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Ebola risk to university is low; ASU travelers advised to heed warnings

October 09, 2014

Ebola has been in the news frequently after a prolonged outbreak in Africa and after the first case was diagnosed in the United States.

Although the risk of Ebola at the university is low, ASU recommends that travelers from the university follow Centers for Disease Control and Prevention (CDC) recommendations on limiting non-essential travel to Guinea, Liberia and Sierra Leone, and review the advisory precautions on travel to Nigeria.  In addition, students, faculty, and staff who do need to travel to these countries should stay updated on travel and health information posted on the CDC website.

The World Health Organization has declared a Public Health Emergency of International Concern, which includes recommendations on airport screenings, travel recommendations and international support to limit the spread of the disease. The United States has recently added health screening procedures for inbound flights from West African countries.

Students, faculty and staff travelers should be aware that:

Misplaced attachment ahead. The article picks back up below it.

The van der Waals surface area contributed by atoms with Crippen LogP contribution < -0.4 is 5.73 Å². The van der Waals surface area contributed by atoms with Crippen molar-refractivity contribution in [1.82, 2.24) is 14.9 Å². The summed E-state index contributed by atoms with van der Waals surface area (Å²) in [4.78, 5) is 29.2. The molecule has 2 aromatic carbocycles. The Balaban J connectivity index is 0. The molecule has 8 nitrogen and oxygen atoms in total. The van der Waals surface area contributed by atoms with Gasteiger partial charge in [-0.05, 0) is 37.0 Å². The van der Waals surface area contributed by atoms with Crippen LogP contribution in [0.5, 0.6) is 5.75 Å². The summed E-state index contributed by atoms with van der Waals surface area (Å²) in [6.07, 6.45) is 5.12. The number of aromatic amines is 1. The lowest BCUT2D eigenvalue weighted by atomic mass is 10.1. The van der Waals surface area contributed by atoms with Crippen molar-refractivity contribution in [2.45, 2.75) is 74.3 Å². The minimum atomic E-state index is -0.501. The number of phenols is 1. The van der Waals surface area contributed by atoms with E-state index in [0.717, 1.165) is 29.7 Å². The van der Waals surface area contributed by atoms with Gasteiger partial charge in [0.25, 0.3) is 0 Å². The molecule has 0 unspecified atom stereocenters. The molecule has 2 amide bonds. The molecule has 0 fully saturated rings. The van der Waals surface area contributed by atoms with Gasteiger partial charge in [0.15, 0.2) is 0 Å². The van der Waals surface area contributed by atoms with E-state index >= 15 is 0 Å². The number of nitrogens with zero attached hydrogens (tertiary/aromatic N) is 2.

• Healthcare systems of affected countries are already stretched and access to medical care for other illnesses may be difficult depending on the area.

• Although rare, travel restrictions and quarantine may be imposed on travelers either in the exiting country or upon return to the U.S.

• All staff/faculty/students who are traveling to these areas should avoid people who are sick with fever, vomiting, headache or diarrhea, which can be key symptoms of the Ebola virus.

• Upon return from high-risk areas, patients should self-monitor themselves for illness for the first 21 days. If travelers become sick (fever, chills, headache, or diarrhea), go to any ASU Health Service location and inform the staff of recent travel.

Ebola is characterized by fever, weakness, diarrhea, vomiting, stomach pain and lack of appetite. Ebola is thought to be spread only through direct contact with bodily fluids (saliva, blood, sweat and semen). The virus is easily destroyed by standard disinfectant cleaners, and the incubation time is up to 21 days, but most people begin to show symptoms in eight to 10 days. Asymptomatic people cannot pass on the disease to others, and there is no testing that needs to be conducted for asymptomatic travelers.

For more information about Ebola, please visit the Centers for Disease Control and Prevention Ebola homepage at

For ASU Health Services locations and contact information, visit: